WHAT'S ON

Lynda Love and Didier Colstoun bring their 'Resurrection' exhibition to Gloucester Gallery

What would you call her? by Lynda Love.

What would you call her? by Lynda Love.

From a retro photographic printing process to the reforming of old railway pins, comes an eclectic mix of artworks brought together in one exhibition.

Pacific Palms artist, Lynda Love and Scone artist, Didier Colstoun are bringing their 'Resurrection' exhibition to the Gloucester Gallery.

Both have drawn their inspiration from the 1800s.

Lynda, with the use of the 1840s Cyanotype, a simple and low-cost process to produce copies of drawings, referred to as blueprints. And Didier, with his creation of works using discarded railway 'dog' spikes first used to lay line in 1832.

"I had never heard of Cyanotype until two years ago when I stumbled across an image of a clothesline with incredibly blue, printed clothing hanging to dry," Lynda said. "I instantly started researching what this mysterious process was. It wasn't until my father died in March 2019 that I totally threw myself in the deep end of experimenting with Cyanotype, it's certainly guided me through the grieving process in unexpected ways."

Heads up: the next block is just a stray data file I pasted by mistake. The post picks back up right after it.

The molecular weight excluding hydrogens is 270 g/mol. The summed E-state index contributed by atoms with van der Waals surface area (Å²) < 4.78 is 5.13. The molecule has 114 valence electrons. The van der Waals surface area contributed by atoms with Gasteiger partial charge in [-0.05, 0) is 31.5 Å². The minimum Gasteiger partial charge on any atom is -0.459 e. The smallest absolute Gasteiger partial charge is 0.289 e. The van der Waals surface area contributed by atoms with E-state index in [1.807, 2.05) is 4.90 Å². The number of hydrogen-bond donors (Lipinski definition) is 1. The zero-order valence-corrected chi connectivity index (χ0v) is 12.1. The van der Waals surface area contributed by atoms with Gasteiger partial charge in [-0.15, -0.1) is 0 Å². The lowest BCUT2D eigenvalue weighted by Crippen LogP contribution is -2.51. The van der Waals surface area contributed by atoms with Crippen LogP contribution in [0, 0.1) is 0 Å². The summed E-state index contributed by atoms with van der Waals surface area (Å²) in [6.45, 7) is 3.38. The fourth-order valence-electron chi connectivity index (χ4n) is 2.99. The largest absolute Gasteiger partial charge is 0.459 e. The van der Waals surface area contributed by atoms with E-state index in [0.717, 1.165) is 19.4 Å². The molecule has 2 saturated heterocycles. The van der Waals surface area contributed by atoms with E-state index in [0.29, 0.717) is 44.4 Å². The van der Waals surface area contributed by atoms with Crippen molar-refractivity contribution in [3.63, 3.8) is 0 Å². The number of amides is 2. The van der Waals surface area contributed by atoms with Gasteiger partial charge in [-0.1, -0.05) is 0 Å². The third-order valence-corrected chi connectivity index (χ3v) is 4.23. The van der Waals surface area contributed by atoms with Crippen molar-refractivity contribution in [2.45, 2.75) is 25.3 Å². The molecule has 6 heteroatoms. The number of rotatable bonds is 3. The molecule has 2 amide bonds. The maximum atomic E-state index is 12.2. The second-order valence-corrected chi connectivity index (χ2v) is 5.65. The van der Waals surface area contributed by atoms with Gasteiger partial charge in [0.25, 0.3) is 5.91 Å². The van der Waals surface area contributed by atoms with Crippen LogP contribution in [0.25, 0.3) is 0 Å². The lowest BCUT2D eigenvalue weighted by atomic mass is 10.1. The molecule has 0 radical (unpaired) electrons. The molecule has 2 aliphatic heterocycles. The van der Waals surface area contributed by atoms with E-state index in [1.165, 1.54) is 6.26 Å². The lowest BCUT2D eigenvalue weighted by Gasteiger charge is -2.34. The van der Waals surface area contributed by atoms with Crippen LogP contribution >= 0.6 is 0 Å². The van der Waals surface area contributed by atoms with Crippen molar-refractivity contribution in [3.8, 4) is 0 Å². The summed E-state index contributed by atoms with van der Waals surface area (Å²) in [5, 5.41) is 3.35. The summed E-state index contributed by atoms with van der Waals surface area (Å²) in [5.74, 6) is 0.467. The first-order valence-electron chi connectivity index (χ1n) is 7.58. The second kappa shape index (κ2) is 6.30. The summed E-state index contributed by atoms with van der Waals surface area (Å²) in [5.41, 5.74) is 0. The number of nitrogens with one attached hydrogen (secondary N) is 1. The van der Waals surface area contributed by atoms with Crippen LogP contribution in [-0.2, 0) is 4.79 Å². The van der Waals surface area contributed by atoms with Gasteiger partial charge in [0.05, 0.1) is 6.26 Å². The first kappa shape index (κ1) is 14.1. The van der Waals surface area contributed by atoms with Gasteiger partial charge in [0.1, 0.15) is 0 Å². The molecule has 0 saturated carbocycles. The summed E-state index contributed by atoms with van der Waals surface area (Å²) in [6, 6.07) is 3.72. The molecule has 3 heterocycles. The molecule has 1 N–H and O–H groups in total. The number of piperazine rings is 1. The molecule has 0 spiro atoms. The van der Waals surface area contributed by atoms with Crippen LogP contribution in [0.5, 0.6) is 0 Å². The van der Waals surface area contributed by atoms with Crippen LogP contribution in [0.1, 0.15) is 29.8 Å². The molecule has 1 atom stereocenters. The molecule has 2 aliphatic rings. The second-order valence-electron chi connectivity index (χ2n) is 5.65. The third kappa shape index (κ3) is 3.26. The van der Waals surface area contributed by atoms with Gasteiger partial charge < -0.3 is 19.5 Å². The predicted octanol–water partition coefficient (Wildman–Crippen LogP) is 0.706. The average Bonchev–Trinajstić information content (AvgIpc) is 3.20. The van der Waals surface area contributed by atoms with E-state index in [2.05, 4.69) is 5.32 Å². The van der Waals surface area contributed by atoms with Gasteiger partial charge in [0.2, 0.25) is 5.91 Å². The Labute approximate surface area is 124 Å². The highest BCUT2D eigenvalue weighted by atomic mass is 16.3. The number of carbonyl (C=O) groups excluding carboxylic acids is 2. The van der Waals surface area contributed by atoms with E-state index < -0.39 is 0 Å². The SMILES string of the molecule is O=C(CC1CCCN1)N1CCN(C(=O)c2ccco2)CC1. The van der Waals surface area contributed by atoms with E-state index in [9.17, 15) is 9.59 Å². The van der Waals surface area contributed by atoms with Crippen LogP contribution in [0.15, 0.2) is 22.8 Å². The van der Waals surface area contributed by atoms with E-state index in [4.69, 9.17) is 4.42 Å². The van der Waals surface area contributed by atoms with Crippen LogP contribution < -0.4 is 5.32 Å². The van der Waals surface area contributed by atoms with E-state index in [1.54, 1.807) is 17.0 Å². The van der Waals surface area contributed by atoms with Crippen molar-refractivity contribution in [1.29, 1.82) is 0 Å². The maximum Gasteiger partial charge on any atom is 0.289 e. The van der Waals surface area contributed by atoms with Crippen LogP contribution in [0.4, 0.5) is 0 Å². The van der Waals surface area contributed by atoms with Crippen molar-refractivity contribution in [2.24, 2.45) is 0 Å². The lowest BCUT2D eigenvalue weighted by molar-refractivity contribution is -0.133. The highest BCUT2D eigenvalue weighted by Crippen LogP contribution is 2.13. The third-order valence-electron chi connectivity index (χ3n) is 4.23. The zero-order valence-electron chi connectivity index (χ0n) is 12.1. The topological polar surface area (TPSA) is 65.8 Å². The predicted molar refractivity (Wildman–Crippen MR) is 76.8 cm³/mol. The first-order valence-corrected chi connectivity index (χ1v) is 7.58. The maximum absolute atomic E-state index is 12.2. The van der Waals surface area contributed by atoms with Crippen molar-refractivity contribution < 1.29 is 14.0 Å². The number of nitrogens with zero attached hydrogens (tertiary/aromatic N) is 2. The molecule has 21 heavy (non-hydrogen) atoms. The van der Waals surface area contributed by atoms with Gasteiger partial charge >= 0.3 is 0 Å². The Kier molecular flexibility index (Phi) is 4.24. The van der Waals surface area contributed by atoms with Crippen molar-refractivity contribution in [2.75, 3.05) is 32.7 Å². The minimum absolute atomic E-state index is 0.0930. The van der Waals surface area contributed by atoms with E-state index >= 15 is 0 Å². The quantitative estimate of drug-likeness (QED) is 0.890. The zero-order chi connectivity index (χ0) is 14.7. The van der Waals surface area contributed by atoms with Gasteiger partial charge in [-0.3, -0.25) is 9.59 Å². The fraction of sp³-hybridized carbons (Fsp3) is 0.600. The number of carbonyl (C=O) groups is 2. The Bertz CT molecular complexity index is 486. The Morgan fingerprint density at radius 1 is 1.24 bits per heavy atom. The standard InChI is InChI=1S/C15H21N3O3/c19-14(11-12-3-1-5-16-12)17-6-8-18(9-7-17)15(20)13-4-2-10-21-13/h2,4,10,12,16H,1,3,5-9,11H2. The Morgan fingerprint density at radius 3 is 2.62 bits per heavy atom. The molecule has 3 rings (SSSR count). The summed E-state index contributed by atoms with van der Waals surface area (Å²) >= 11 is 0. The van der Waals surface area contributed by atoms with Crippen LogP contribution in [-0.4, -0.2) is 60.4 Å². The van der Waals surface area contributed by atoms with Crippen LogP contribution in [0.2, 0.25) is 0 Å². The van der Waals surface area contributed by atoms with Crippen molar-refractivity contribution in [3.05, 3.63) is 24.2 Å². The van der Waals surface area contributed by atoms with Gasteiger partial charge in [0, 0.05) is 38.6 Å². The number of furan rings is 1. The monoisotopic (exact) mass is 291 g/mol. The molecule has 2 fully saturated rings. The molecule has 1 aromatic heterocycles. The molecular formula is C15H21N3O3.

Lynda's part of the exhibition will take the viewer through her process of experimentation over the past 18 months.

"You will be able to marvel at my entire dabbling in Cyanotype."

She has tried out a range of materials to work with, both cheap and expensive watercolour paper, cotton damask fabric and porous tiles.

"I adore the crispness you can achieve on cotton fabrics. However, watercolour paper is way less thirsty and my preferred medium to print on," she said.

Metal work by Didier Colstoun

Metal work by Didier Colstoun

Didier's journey began during a discovery trip around Mullumbimbi in 2013.

"I had walked many miles starting with the finding of pins called 'dogs' and other odd pieces of heavy metal on long-abandoned and discarded railroads," Didier said. "I was intrigued by the shape of the pins."

It was important for him to retain the rusted, aged look of the pins so we worked by hand to grind back each end before welding them together to make a range designs.

"I then found a product that turned the metal a chocolate brown and I really liked it. It was a good colour and the welded bits turned gold. I quite like the look," he explained.

As his pieces are generally small in size but heavy by their nature, he's looking to bring about 120 of them to the exhibition.

Resurrection opens at Gloucester Gallery, 25 Church Street on Thursday, November 5 and runs until Sunday, November 29. The gallery is open Thursday to Saturday from 10am until 4pm and Sunday from 10am until 1pm. Entry is free.